Everybody knows (or at least assumes) that Italians are a warm, friendly people. But beneath the surface of this easy, genteel exterior lays a refined undertone of rigid customs and etiquette in Italy that might not be apparent to the foreigner at first glance.
I’ve talked previously about the concept of fare una bella figura (making a beautiful figure). I had tried to emphasize that while clothing is the most visible sign of this practice, it might not be the most important. Indeed, your behavior says more about you than your couture, even if the subtleties can be lost on foreigners. Take off your sunglasses when you address someone, and remove your gloves when you shake hands. Don’t wear a hat indoors. Cover yourself properly when entering a church. Get your elbows off the table! And always respect your elders. Yes, manners matter.
Courtesies and Formalities
Italian society as a whole is really fond of courtesy forms and recognition of titles given by job positions, level of education, age, or—even more difficult for a foreigner to understand—the grade of acquaintance with a specific person. Let’s start from that last point. In English, we address anyone and everyone in the second person (singular and plural) with “you.” It could be your best friend, your teacher, your priest, or President Obama; but the fact is, that’s the only form available. In Italian, instead, when you bump into a stranger while walking down the street and you want to apologize—or when you want to thank the restaurant owner for the complementary shot of limoncello, you would use the third person “Lei” instead of “tu” (you). It’s a form of respect and deference that maintains a certain social distance between people that are not familiar with each other.
The same use of this courtesy form occurs when speaking to somebody older than you, or when you are approaching a professional person that you are working with. Often you might address them with the third person “Lei” form of the verb plus the title that the person has (Dottor, Maestro, Avvocato, etc.) Funny how such a (supposedly) warm population likes to keep this type of formality, right?
If the use of “Lei” and other titles might persist in certain formal occasions, once you have introduced yourself to a person you might ask politely if he or she is comfortable with the friendlier and more direct “tu,” corresponding to the English “you.” (Possiamo darci del tu?) In almost every case, the person will agree with your request.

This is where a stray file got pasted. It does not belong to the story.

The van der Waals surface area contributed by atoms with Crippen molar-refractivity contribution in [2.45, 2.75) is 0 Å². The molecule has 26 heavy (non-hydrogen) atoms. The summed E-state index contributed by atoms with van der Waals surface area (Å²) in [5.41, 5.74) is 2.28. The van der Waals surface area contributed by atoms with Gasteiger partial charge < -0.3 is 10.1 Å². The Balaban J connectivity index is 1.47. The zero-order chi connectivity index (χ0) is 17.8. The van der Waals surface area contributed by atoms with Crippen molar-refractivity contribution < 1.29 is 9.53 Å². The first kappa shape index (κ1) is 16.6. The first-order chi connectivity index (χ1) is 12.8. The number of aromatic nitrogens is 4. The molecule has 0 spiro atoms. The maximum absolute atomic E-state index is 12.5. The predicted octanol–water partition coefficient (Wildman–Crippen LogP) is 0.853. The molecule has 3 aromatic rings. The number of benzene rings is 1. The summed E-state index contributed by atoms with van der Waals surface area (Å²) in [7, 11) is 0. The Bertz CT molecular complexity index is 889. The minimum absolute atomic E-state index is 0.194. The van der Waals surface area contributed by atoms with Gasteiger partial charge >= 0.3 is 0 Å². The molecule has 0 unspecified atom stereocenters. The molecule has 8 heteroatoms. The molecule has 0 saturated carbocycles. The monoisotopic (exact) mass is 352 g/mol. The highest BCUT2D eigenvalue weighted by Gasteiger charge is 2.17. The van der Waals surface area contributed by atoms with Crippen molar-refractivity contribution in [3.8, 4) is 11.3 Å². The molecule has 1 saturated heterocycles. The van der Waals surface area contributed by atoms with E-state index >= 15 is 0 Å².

This is actually an opportunity to warm up quickly to a person that you’ve just met. If you like the person, you’ll invite him/her to give you the “tu” right away. Note that the one who’s in charge of suggesting such a switch is the one of the higher social standing (i.e. your boss can tell you to use the “tu,” but you cannot suggest it to him). And even if he/she addresses you in the “tu,” you should still use the “Lei” with them until asked to do otherwise.
On the other hand, you can switch back to a “Lei” after a short “tu” phase if the person does something that offends you, and you want to put that distance back in place again. In fact, in the middle of an argument you might remind the person, “Mi dia del Lei” to let them know openly that they’ve pissed you off and you want to keep your distance.
I have a foreign friend in Rome who happens to speak excellent Italian. Maybe too excellent for his own good. I once watched him get into a heated argument with an employee at a clothing shop in which he invited her to, “Vada a fare in culo,” which is to say, “Vaffanculo” (Go F*** yourself!!) in the most polite way possible. Incredible that he could be so angry and so polite at the same time.